LONDON, Nov 11 (Reuters) - The U.S. election has sparked a “violent rotation” into assets like industrial commodities and inflation-linked securities on a wave of bets that a U.S. fiscal splurge will boost inflation, Bank of America Merrill Lynch said on Friday.
Donald Trump’s election and his expected focus on tax cuts and higher infrastructure and defence spending is fuelling a switch out of “deflation winners” - assets that found favour during the era of near-zero interest rates and austerity, it said.
“The U.S. election has sparked a violent, tactical capitulation, out of deflation plays to inflation plays, out of ZIRP (zero interest rate policy) winners to fiscal winners,” BAML strategists, led by Michael Hartnett, said in a note.
Treasury Inflation Protected Securities (TIPS) which are indexed to inflation, have enjoyed their largest eight-week inflow on record, attracting over $5 billion, whilst commodities and equities also proved big gainers in the week to Wednesday.
Although this rotation has been observable since early 2016, BAML said the U.S. election marked the moment the switch accelerated, with the bank’s U.S. election flash fund managers survey showing that investors tentatively viewed the election as a “game-changer”.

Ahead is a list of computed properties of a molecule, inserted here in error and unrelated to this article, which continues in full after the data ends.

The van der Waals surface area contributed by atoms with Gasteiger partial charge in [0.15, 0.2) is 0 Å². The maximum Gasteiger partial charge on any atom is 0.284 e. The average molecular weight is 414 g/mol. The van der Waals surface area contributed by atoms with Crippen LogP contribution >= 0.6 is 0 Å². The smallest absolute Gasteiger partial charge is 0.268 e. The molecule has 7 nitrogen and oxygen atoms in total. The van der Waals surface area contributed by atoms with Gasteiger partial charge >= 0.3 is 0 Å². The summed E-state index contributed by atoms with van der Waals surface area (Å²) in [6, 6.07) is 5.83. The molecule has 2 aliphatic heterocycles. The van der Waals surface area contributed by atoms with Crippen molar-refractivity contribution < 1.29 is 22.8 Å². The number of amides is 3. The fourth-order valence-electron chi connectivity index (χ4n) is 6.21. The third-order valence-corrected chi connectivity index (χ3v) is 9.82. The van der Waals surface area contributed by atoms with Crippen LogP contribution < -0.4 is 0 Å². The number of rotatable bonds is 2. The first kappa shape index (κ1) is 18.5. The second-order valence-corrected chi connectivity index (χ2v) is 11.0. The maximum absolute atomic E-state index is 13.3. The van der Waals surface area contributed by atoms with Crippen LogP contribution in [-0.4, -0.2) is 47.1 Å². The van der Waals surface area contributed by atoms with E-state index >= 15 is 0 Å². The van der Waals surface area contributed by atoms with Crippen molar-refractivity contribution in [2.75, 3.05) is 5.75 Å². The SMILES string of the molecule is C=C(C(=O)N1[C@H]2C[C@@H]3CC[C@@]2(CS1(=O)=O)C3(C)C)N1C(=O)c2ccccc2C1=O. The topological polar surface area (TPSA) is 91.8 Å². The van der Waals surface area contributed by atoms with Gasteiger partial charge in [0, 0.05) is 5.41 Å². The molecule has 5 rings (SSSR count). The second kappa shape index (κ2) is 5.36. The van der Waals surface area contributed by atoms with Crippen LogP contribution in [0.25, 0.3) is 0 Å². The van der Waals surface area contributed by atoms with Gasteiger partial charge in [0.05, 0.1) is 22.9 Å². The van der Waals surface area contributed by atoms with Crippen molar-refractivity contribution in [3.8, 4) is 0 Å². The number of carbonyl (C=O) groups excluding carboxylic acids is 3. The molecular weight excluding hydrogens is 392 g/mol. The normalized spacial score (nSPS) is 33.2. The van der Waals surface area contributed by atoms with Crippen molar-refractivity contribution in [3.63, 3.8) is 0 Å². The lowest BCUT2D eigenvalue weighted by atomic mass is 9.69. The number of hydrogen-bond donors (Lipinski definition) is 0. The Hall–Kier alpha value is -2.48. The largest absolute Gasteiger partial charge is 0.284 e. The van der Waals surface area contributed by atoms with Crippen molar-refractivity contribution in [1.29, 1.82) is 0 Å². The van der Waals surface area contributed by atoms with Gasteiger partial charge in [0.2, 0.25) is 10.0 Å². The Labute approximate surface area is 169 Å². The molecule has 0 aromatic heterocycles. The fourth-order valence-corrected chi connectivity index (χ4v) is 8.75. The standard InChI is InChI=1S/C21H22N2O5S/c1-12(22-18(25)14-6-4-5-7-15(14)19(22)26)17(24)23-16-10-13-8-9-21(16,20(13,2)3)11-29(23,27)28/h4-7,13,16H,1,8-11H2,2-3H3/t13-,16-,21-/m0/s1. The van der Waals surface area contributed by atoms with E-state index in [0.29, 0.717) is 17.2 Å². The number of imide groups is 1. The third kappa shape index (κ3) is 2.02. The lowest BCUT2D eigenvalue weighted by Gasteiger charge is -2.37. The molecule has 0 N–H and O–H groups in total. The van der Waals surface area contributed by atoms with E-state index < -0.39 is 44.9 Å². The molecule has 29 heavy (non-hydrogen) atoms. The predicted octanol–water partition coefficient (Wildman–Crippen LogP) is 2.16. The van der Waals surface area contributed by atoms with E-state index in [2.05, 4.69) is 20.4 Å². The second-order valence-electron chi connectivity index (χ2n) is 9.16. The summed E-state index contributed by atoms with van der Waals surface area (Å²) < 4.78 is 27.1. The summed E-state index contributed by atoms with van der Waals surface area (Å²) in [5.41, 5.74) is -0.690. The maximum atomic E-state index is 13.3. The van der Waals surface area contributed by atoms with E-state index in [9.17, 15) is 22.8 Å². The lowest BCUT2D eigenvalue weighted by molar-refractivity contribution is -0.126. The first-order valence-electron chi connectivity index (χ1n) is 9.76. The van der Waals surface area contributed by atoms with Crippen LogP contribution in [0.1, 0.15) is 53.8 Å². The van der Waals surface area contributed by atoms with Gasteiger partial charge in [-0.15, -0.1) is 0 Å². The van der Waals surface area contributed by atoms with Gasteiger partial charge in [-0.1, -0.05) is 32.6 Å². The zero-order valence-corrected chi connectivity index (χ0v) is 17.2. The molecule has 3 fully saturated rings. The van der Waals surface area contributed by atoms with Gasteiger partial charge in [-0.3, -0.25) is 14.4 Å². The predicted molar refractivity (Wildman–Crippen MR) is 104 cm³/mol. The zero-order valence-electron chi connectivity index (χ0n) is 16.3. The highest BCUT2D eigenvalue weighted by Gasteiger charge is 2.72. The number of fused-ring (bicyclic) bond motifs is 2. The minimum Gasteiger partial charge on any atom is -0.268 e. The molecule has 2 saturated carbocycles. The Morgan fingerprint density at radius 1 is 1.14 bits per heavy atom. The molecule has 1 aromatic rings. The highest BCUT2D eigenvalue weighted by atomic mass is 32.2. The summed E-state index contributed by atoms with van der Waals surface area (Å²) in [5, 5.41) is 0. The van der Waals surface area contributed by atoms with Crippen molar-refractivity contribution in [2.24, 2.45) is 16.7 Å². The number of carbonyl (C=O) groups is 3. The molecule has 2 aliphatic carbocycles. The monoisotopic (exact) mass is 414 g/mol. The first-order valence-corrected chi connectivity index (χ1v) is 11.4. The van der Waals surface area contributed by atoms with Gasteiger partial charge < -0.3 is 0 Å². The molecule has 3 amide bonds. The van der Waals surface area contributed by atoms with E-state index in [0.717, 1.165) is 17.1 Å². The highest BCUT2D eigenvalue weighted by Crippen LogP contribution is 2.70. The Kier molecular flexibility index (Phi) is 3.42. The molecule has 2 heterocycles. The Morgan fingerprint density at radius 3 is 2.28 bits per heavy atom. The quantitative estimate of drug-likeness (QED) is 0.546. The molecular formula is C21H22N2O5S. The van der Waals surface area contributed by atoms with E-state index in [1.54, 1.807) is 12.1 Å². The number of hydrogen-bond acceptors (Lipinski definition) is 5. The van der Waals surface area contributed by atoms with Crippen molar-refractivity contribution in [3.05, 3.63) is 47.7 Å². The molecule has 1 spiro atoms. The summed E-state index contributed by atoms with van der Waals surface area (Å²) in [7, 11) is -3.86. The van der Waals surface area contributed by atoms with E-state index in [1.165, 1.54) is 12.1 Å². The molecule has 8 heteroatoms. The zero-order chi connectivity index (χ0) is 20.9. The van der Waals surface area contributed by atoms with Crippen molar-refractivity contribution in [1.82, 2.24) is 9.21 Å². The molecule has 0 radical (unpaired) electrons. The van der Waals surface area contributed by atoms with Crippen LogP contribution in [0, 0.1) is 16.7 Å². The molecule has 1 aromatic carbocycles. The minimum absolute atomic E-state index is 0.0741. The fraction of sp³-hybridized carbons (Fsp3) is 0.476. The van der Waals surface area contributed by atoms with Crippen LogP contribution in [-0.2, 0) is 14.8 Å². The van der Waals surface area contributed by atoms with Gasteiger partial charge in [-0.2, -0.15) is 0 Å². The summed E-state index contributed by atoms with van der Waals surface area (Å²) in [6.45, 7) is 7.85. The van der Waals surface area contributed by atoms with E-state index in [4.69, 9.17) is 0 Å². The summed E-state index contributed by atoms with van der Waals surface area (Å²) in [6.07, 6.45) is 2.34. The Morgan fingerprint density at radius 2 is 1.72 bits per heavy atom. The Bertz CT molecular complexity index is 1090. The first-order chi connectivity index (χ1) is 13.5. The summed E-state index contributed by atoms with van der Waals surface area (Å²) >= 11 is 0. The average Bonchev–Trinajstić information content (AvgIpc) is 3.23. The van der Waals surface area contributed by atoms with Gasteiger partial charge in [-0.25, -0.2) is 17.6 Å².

Some 46 percent of respondents in the BAML poll thought Trump was most likely to pass a tax repatriation/infrastructure spending bill in the first 100 days.
Commodities funds attracted $1.5 billon inflows in the week to Wednesday, the largest in 14 weeks, BAML said, with commodity prices jumping on the back of Trump’s plans to fix U.S. roads, bridges, schools and hospitals.
Copper is eyeing its biggest weekly rally in 35 years and iron ore is heading for its biggest weekly gain on record, helped by a rosier outlook for Chinese demand.
Equities funds attracted $8.9 billion, the most in 17 weeks, but some $200 million was pulled from bonds, creating the largest equity to bond flow differential in a year, BAML said.
In particular, investors withdrew money from emerging market debt funds for the first time in 19 weeks, and from investment grade bond funds for the first time in 16 weeks, with outflows of $73 million and $300 million, respectively.
Meanwhile, U.S. equities attracted $5 billion, their largest inflows in 17 weeks, Japan equities pulled in $4.8 billion, their biggest in 14 months, and emerging market stocks attracted $400 million, the most in 19 weeks.
Healthcare stocks enjoyed their largest inflows since October 2015, attracting $700 million, but European equities continued to suffer outflows, with some $1.3 billion redeemed. (Reporting by Claire Milhench; Editing by Jamie McGeever and Toby Chopra)